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S E C T I O N 2 Community S TO R I E S A B O U T P E O P L E A N D E V E N T S I N T H E C O M M U N I T Y On the air How students created a radio station at Sacred Heart Prep By Emma Marsano this point, other than Tim and I and, like, my mother, no one was really pushing to get (the s a high school freshman station) started.” with a passing interest Undaunted, Alex and Tim in radio, Alex Mitchell used their budget to purchase couldn’t have known that, by recording equipment and build his senior year, he would be the a booth on campus during the founder and president of KSHS first semester of their junior year. Radio, a student-run radio sta- In January 2013, they held open tion at Sacred Heart auditions and selected Preparatory in Atherhosts and writers for ton. the station. It’s the only fully stuHaving assemdent-run high school bled a staff, Alex and radio station on the Tim thought about the Peninsula, he says, and best way to encourage is the product of four their peers to tune in years of hard work to KSHS broadcasts. by Alex and his colFirst, Alex says, leagues. to make the station Tim Lewis Though Alex knew seems like an integral nothing about radio part of life on cambroadcasting as a freshman, pus, KSHS staff handed out free he and KSHS co-founder Tim pizza and KSHS sweatshirts. Lewis thought creating a station The free shirts seem to have might be fun and approached worked in that students unaffiliSHP’s dean of students with ated with the station still wear the idea. They weren’t met with them around school today. opposition, but they found there After attracting their peers’ was no protocol in place for attention, the students behind securing funding and faculty KSHS had to work to keep it. support. Accessibility was a main conDetermined to move for- cern. “We found that, if anyone ward, Alex and Tim hired radio has to take more than five secengineer Harry Hall (a host on onds and two steps (to listen), KCSM 91.1-FM) to help them they won’t,” Alex says. For establish a budget proposal increased ease of access, KSHS and outline a plan. By the end made their broadcasts available of the co-founders’ sophomore to stream on the SHP website, as year, SHP’s Senior Activities well as on FM radio. Committee had approved the But for the KSHS staff, the station’s budget. most important task was pro“Things were kind of mov- ducing fresh and engaging coning along,” Alex recalls, “but at tent every week. “You’re not Special to the Almanac A Photo by Dan Brady Founder Alex Mitchell in the KSHS radio booth on the Sacred Heart Prep campus. going to get listeners if you’re not talking about things your audience wants to hear,” Alex points out. “You can shape the conversation and add to the dialogue, but you can’t try to run against the current.” Today, SHP’s administration gives KSHS staff a lot of freedom, provided that their content is tasteful and respectful. The station broadcasts six regular programs every week. These include “Girl Talk,” a show on which two female hosts discuss beauty tips, dating advice, and social events on campus; a debate show that takes calls from listeners; and a variety show, which combines comedic segments and interviews with local business people and politicians. Fashioning a fabulous framitz By Marie Wagner Krenz N inety-five years ago Grandfather bought the Woodside property that has brought joy to five generations of our family. When on a winter’s night in 1934 the original frame house burned, my uncles quickly found an architect to rebuild the ruined structure. We were delighted with the modern touches of tiled windowsills, beamed ceilings, and keyless rustic locks. Recently we had occasion to be anything but thrilled with one of those locks. Not long ago a guest took an afternoon nap on our old sleeping porch and locked the door for privacy. This is no ordinary lock. The exterior part has a kind of thumb pedal that lifts a bar on the inside to open and close the door. A small curved piece of metal flips back and forth to lock or unlock as needed. That afternoon as he left the sleeping porch, our visitor flipped the metal piece, but alas, it did not travel all the way back but teetered in between. When the door closed it moved forward to relock itself. This would have presented no problem on a keyed door, but ours was different. There was no way to enter the room. We could not get in from the outside without destroying the continuous screening and at least two or three of the hinged paned windows, and perhaps breaking an arm or a leg in the process. Drilling a hole in the door was an unpleasant possibility. Because the house doors were two or KSHS also airs occasional live broadcasts of high-profile school sporting events, along with special panels every few weeks to allow teachers, students, and outside experts to discuss controversial topics, such as teen drug and alcohol use. Currently, there are 27 students involved with the station, and the online broadcasts have had 1,500 unique IP address hits in the past month. “It’s nice to see that the station’s made a culture around it,” Alex says. “Now there are people who really spend their time on the show. They’ve been able to make (KSHS) a part of who they are.” Every high school class at SHP is represented among KSHS’s on-air hosts, and younger stu- N WOODSIDE MEMORIES three inches thick, we tried to consider other remedies. Several weeks passed without a solution. Ours is a family of engineers but most of them live elsewhere with other and more pressing problems than a locked door in the old homestead. I, a former Spanish teacher, kept thinking as the time passed. Finally a few ideas came. It seemed possible to drop a wire over the top of the door and to jiggle the curlicue lock from there. No luck. The wire was too light to fall where I dents say they are grateful for the opportunities Alex and Tim have made possible. “I would never have considered radio as an option in the future,” says junior host Nick York, “but now I’m thinking it might be a nice thing to do at some point.” Currently, KSHS is broadcasting online only, as the students work on acquiring a new FM frequency and move to a more powerful transmitter of around 100 watts. They’ve also begun releasing recorded content on a SoundCloud account. The station will go on hiatus for the summer, but the students plan to resume regular broadcasts at the start of the next academic year. For more information, search online for KSHS radio. A wanted it. After more thought, it seemed to me that we could bend a wire or a metal rod to go under the door and reach up to the lock. I asked my engineer daughter-inlaw if this could work. When she agreed, I searched our tool house and found a promising piece of metal. I tried bending it in the vise — unsuccessfully, but I carried it back to the house and kept pushing it under the door and twisting it in an attempt to hit the curlicue. That afternoon an engineer nephew arrived. I immediately See KRENZ, page 31 May 28, 2014 NTheAlmanacOnline.comNThe AlmanacN29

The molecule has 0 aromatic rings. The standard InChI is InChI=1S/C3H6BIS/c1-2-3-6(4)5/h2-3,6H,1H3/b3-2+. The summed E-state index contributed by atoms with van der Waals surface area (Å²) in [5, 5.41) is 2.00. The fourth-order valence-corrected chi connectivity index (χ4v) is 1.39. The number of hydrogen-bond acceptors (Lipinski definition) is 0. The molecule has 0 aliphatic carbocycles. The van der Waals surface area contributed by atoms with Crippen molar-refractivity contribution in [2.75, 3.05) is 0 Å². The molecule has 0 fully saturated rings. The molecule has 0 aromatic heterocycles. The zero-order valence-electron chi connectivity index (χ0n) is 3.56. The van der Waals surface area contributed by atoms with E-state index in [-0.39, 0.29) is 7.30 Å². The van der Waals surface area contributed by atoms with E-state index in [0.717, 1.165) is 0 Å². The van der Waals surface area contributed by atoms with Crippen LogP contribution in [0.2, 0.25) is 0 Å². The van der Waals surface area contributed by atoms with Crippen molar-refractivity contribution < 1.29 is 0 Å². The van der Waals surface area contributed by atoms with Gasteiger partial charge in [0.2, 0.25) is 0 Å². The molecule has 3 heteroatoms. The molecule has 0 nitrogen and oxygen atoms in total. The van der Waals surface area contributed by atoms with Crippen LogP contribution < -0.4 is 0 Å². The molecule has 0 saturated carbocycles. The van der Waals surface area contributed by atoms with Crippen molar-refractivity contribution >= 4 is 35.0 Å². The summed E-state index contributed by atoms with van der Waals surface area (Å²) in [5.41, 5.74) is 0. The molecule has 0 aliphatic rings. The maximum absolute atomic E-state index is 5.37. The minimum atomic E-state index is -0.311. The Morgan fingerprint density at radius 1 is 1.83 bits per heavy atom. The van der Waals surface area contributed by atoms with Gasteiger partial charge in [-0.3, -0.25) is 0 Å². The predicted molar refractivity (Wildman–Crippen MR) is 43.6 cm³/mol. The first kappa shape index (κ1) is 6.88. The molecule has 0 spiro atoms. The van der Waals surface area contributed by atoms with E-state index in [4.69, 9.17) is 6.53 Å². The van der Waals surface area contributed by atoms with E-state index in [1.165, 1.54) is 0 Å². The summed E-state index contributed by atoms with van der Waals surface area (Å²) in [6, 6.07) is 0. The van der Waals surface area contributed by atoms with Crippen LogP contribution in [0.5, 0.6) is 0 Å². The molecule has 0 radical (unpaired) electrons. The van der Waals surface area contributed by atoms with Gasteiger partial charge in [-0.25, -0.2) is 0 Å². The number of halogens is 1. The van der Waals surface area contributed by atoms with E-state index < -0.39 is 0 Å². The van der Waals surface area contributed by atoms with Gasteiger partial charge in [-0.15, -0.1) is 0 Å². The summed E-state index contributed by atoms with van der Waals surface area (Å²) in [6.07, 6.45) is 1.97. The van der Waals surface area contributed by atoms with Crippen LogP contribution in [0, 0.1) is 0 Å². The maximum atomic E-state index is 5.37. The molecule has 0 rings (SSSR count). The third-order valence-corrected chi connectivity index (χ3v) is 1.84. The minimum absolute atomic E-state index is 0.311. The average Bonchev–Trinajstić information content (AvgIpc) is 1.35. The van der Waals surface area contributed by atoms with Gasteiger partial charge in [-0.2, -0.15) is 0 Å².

Almanac May 28, 2014 section2